Other critics within the cults claim that the Hindu “trimurti” – Brahma, Vishnu and Siva – was another model for the Christian Trinity. Yet scholars tell us that this “trimurti” only appears in Hinduism during the 4th-7th centuries AD. By that time the Christian understanding of the Holy Trinity was becoming fairly well-established! If the Holy Trinity concept predates the Hindu trimurti (which certainly appears to be the case), the former could not have been copied from the latter. In fact, given Hinduism’s tendency to absorb concepts from other religions, and the fact that Christianity reached India in the first century, it is very likely that the Hindu teachers developed the trimurti along the lines of the Trinity-concept professed by Indian Christians!

Yet the former is not an exact copy of the latter. Hindus do not consider Brahma, Vishnu and Siva to be three persons in one God, but three distinct gods who each manifest part of Brahman, the impersonal Absolute. Some even add a fourth god, Ishvara, to this group, and claim that he is the first – antecedent to the other three! This demolishes the threeness which might seem to parallel the Trinity.

Moreover, Brahma, Vishnu and Siva each have a goddess consort – Sarasvati, Lakshmi and Sakti respectively. That would make not three but six. Add Ishvara and his consort, Maheshvari, and you now have eight primary manifestations of Brahman! Yet these are only eight among millions of divinities in the Hindu tradition, all of which are considered various manifestations of the Absolute.

Thus any alleged Hindu parallel with the Trinity quickly dissolves into a modalistic polytheism and finally a monistic pantheism, in which all diversity in the universe merely manifests an underlying spiritual Unity (a concept which has no place at all in orthodox Christianity, although it certainly appears in New Ageism).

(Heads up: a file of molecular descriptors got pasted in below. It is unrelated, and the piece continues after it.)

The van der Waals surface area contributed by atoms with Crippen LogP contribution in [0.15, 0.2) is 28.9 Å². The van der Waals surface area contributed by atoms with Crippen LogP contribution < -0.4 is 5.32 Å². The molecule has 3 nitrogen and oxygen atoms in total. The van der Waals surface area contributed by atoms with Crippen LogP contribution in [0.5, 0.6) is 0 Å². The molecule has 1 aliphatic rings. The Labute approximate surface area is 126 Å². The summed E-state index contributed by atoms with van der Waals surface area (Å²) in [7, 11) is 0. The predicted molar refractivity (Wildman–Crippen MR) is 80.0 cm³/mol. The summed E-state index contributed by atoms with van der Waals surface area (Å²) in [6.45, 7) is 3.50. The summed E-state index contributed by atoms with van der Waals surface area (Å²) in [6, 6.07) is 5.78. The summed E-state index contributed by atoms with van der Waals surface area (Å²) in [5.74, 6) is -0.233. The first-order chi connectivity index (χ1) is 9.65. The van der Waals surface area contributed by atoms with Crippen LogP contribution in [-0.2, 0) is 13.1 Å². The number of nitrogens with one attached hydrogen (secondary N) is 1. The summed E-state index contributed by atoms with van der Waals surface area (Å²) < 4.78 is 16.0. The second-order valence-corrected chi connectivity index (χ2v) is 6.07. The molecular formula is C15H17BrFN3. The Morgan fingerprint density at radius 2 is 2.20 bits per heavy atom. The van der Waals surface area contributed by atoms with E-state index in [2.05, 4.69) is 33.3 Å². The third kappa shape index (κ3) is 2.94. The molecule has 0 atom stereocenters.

CONCLUSION
(But please check out the graph AT THE ARTICLES SITE before you leave this article!)

It is only too clear that those cults and sects which reject the Trinity do not even correctly understand it so it should not surprise us that they think they can find the Trinity in polytheism or modalism when those concepts are absolutely anathema to the doctrine of The Holy Trinity. So the Christian concept of the Trinity is quite unique to world religions, not copied from another faith but progressively revealed by God in Holy Scripture. Undoubtedly some Christians believe that various pagan triads and threefold deities may have originated in a primitive revelation of – or memory of – the Triunity of the One True God. This is also quite possible. Perhaps the memory traces back to our first parents, who walked with God at the dawn of humanity. Or maybe God revealed something of the Divinity to “righteous pagans”, Gentiles of centuries past who genuinely sought the Most High God (the Bible certainly appears to suggest that such people have existed). These memories or revelations may have seeped into the legends of the human race, and soon became myths of divine triads and deities with three “aspects”. For every religion has an element of truth in it; perhaps this is one such element. This may show that God has not left the human race in complete ignorance of Divine Truth throughout the ages. But many other Christians, including myself, are somewhat sceptical that divine triads can be found in paganism any more than any other shape or number of “divinities”.

Thus if we do locate pagan religious notions which might bear a slight resemblance to biblical truth, they would frankly prove nothing, and most certainly they would not prove that early Christians copied these concepts. Why would the early Christians do such a thing when we have a record which shows how determined they were in their fight against paganism? In fact, we have a very clear record from church history which tells us why ‘the fathers’ were concerned to outline the Trinity: It was a concern that biblical truth about God should be carefully preserved.

http://homepage.ntlworld.com/robin.brace/1THEGODHEAD.html